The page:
KL Denhert’s show and tell

The singer-guitarist will perform in the Hot Jazz series.

KL Denhert (photo credit: HELENE DELILLO)
KL Denhert
(photo credit: HELENE DELILLO)
By and large, the annual Hot Jazz series sticks to its titular category.
However, once in a while series artistic director Ziv Ben strays outside the strict confines of the field to offer audiences a more mass appeal form of entertainment.
You could say that KJ Denhert pertains to the latter classification, with the accent very much on entertainment. The larger-than-life 57-year-old New Yorker will no doubt bring all her bubbly persona to bear at her upcoming Israeli tour, which includes gigs in Ganei Tikva, Herzliya, Modi’in, Tel Aviv and Haifa between June 18 and 25. She is bringing her regular pianist Bennett Paster with her, with a local threesome of saxophonist Lenny Sendersky, bassist Assaf Hakimi and drummer Gasper Bertoncelj completing the lineup.
The Denhert installment is touted as a show that incorporates a blend of jazz, blues, country music and urban folk – and then some. As far as Denhert is concerned, it is all part and parcel of her craft.
“Of course, it’s all just music. But I think that where you start out and where you grow up and what you hear when you are young – even the television commercials – can influence you even without realizing it,” she says.
The vocalist-guitarist clearly exudes that all-embracing ethos as she follows her music muse up and down the highways and byways of her mind and heart.
She had plenty to feed off as a youngster.
“I grew up in New York in the 1960s,” says the artist, whose parents hailed from Grenada and relocated to the Big Apple shortly before she was born. “That alone is enough to inspire you, I think,” she adds with more than a touch of understatement.
Denhert was six years old when the Fab Four crossed the Pond and took America by storm.
“I remember asking to stay up late to see The Beatles on The Ed Sullivan Show,” she notes, adding that, to the best of her recollection, the British pop group’s debut on American TV was offset by a momentous political event.
“Their first show was delayed because of the assassination of president Kennedy,” she posits, harking back to the tragedy that took place in Dallas on November 22, 1963. “I was in kindergarten. When the president gets killed and you go through something like that, as a kid I took life very seriously,” she observes before following that up with some adult playfulness. “As a child I was serious; and, now, as an adult, I am childlike.”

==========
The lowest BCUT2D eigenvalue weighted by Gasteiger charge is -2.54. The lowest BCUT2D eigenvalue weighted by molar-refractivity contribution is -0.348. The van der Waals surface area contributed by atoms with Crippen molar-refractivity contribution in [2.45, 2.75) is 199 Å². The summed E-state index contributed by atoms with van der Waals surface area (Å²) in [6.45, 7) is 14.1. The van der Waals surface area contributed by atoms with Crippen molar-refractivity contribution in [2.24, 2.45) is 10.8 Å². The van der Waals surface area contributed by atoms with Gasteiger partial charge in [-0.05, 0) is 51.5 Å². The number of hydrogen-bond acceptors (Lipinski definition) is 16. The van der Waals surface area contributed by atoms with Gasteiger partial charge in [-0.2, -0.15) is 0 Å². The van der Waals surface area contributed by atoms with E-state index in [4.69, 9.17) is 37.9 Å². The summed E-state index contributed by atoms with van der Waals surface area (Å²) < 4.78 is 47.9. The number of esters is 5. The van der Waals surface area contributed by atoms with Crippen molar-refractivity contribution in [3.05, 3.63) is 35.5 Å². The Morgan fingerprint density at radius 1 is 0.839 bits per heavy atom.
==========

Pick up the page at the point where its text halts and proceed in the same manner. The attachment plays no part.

Although Denhert says she wasn’t a diehard Beatles fan, pop and rock music were very present in her formative years, and the fabric of eminently accessible commercial vibes runs through her 10-album discography.
But Denhert was always looking to express all the sounds and rhythms she imbibed in her younger years in her own singular style. Her early musical diet was seasoned with the sounds of Brazilian bandleader, pianist and composer Sergio Mendes, who was an early influence. Her sonic directions took on several new twists and turns when she began to get a handle on the work of a preeminent Canadian singer-songwriter.
“Jazz came into my life with Joni Mitchell. She was the first person to start playing with [jazz-pop band] Tom Scott and the LA Express. I remember the first time I heard [Mitchell’s 1974 album] Court and Spark, I was a little taken aback,” says Denhert. “I thought, ‘Oh what’s going on here?’ and I was sold. Then she brought out The Hissing of Summer Lawns [in 1975]. I really know that album. I can almost hear every note of that – John Guerin’s drumming, and you think of the trumpet solo [by Chuck Findley], which was kind of Miles [Davis]-like. That brought the jazz in.”
Another Canadian brought his weight to bear on Denhert’s incipient musicianship.
“Bruce Cockburn was a great folk player who loved jazz. He didn’t really believe he was a great jazz player, and he wrote some really interesting music. There has not been any champion of that intersection of folk music and improv, but he had it,” she says.
Denhert has been on the road for some time now. She initially studied psychology at college and kept her burgeoning musical path alive in her off-study hours. Two years into her degree, she decided she’d had enough of lectures and study and hit the road with an all-girl rock band.
They didn’t do too badly and spent six years globetrotting, performing in such geographically and culturally disparate places as Germany, Korea, Italy and Egypt.
“I had the adventure of a lifetime,” says Denhert.
But it eventually all got a bit much.
The band broke up, largely for personal reasons, and Denhert returned to the States and took a job at a yogurt factory to pay a few bills before she got back to full-time music-making.
But she ended up working at the company for 18 years before quitting and devoting the majority of her waking hours to her music.
For Denhert, the upcoming tour here is something akin to closure.
“When I was in the rock band, we played at Sharm el-Sheikh [in the Sinai Peninsula] and we were supposed to play in Tel Aviv; but for political reasons, the Egyptians didn’t want us going to Israel and back to Egypt,” she explains. “I played in Egypt three times and never got to Israel. I am so glad that I am finally making it. I can’t wait.”
For tickets and more information: (03) 573-3001; www.hotjazz.co.il